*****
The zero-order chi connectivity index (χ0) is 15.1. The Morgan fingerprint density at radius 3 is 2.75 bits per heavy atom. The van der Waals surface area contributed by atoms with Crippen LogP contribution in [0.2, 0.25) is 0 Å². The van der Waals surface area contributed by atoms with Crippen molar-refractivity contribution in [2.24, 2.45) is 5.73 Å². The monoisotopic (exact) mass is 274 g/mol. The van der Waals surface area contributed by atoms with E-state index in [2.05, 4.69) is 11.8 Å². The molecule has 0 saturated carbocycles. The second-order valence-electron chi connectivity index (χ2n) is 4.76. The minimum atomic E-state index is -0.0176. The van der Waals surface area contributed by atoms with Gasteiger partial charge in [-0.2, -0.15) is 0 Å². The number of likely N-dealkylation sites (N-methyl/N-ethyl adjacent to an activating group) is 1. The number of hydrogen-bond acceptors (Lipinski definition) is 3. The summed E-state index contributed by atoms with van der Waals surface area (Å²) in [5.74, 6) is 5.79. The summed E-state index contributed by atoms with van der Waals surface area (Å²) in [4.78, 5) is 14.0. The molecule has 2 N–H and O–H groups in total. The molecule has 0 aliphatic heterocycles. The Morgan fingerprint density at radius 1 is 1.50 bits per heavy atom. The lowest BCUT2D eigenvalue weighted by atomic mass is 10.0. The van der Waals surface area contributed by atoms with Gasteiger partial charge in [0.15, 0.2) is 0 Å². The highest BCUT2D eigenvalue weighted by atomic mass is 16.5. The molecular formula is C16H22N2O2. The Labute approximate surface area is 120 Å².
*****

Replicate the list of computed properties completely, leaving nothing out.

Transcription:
The zero-order chi connectivity index (χ0) is 15.1. The Morgan fingerprint density at radius 3 is 2.75 bits per heavy atom. The van der Waals surface area contributed by atoms with Crippen LogP contribution in [0.2, 0.25) is 0 Å². The van der Waals surface area contributed by atoms with Crippen molar-refractivity contribution in [2.24, 2.45) is 5.73 Å². The monoisotopic (exact) mass is 274 g/mol. The van der Waals surface area contributed by atoms with E-state index in [2.05, 4.69) is 11.8 Å². The molecule has 0 saturated carbocycles. The second-order valence-electron chi connectivity index (χ2n) is 4.76. The minimum atomic E-state index is -0.0176. The van der Waals surface area contributed by atoms with Gasteiger partial charge in [-0.2, -0.15) is 0 Å². The number of likely N-dealkylation sites (N-methyl/N-ethyl adjacent to an activating group) is 1. The number of hydrogen-bond acceptors (Lipinski definition) is 3. The summed E-state index contributed by atoms with van der Waals surface area (Å²) in [5.74, 6) is 5.79. The summed E-state index contributed by atoms with van der Waals surface area (Å²) in [4.78, 5) is 14.0. The molecule has 2 N–H and O–H groups in total. The molecule has 0 aliphatic heterocycles. The Morgan fingerprint density at radius 1 is 1.50 bits per heavy atom. The lowest BCUT2D eigenvalue weighted by atomic mass is 10.0. The van der Waals surface area contributed by atoms with Gasteiger partial charge in [0.15, 0.2) is 0 Å². The highest BCUT2D eigenvalue weighted by atomic mass is 16.5. The molecular formula is C16H22N2O2. The Labute approximate surface area is 120 Å².